Because it shows up in lots of different ways.
It's been a funny week for me, and probably most of you. Coupled with the normality & structure that's returned to life is the absence of my child, leaving me alone with my thoughts about what he's doing, if and how he's coping...
Long before Covid struck, anxiety was the primary mental health issue for today's kids, and certainly it's been-and remains-the biggest, single concern I've heard from parents over the last few months.
We tend to think of anxiety as negative, but it actually serves a very important purpose; ensuring we keep our 'tribe' nearby, we stay wary of danger and prepared for threat.
The downside is that; being the work of the 'survival brain'; anxiety is not rational, and so trying to reason with an agitated child can be draining & frustrating. This can make anxiety confusing, but it can also be very difficult to spot, because it often doesn't show up as 'I am worried about...'
So what else does it look like?
Aside from the very useful infographic below, a classic sign is the need to control. Although it's developmentally normal for kids to mimic their grown ups, when they try to take charge of adult tasks, manage others, and struggle to trust your answers, that's often anxiety looking right at you!
And what about being 'overly emotional'? Frequent 'meltdowns', being quick to anger or cry, being 'manipulative'; these are all behaviours than can trap us into 'managing' our kids... All too easy when we object to their behaviours and thus focus on asking for 'better', rather than recognising the insecurity beneath.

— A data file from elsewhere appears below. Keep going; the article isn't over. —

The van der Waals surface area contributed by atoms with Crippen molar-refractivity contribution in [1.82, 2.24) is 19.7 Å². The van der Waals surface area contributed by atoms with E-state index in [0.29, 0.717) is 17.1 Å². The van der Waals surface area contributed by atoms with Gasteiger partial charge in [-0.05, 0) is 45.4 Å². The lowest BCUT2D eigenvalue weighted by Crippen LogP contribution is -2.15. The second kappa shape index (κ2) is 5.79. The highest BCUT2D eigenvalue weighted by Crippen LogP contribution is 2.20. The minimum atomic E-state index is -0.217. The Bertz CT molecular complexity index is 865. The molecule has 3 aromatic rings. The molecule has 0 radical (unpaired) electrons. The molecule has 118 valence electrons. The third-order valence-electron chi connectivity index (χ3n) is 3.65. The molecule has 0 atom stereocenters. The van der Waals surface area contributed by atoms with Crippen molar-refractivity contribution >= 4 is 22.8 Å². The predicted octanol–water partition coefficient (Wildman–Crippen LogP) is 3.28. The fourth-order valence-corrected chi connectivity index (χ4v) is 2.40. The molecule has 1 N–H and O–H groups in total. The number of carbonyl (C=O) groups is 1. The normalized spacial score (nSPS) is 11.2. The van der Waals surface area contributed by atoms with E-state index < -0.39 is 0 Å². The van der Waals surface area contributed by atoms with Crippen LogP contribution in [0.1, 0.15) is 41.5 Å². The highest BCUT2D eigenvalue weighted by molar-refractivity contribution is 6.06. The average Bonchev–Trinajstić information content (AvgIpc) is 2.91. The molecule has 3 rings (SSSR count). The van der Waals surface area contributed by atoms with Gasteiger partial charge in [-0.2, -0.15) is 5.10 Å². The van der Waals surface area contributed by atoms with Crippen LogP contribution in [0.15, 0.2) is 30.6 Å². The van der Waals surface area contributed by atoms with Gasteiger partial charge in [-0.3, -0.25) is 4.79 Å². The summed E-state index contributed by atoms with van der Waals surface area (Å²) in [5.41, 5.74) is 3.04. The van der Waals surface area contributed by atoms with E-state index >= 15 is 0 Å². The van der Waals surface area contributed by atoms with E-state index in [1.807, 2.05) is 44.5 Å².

The bad news is that there's no quick win in overcoming anxiety.
The good news is that there's plenty you can do, every day, to help your child-and you-feel a little less anxious. Here's three ideas to start with...
Thank & Appreciate
Avoid getting locked into power-struggles when your child tries to control. Simply thank them for trying to help, remind them that you're the grown-up, and there'll be plenty of time for them to do the adult tasks when they get there. Then move on.
A little bit of wiggle room goes a long way. Allow your kids to to make decisions and have a say, appropriately, wherever they can. When kids have a strong sense of agency & autonomy, they are much less likely to seek it out elsewhere. Give them some 'personal power', and make sure they know it!
Don't rescue too quickly
Counter-intuitive as it may seem, don't rush to solve your kids problems for them. Instead, work with them, firstly to identify the source of their worries, and then to help them think of the solutions themselves.
Explore both of your ideas together, especially if they need to manage their anxiety while you're not there.
Repeat it, write it down, draw it if it helps, but make sure they know exactly what they've decided to do, so they feel confident that they have the tools they need to cope.
Author: Jo Stockdale, Well Within Reach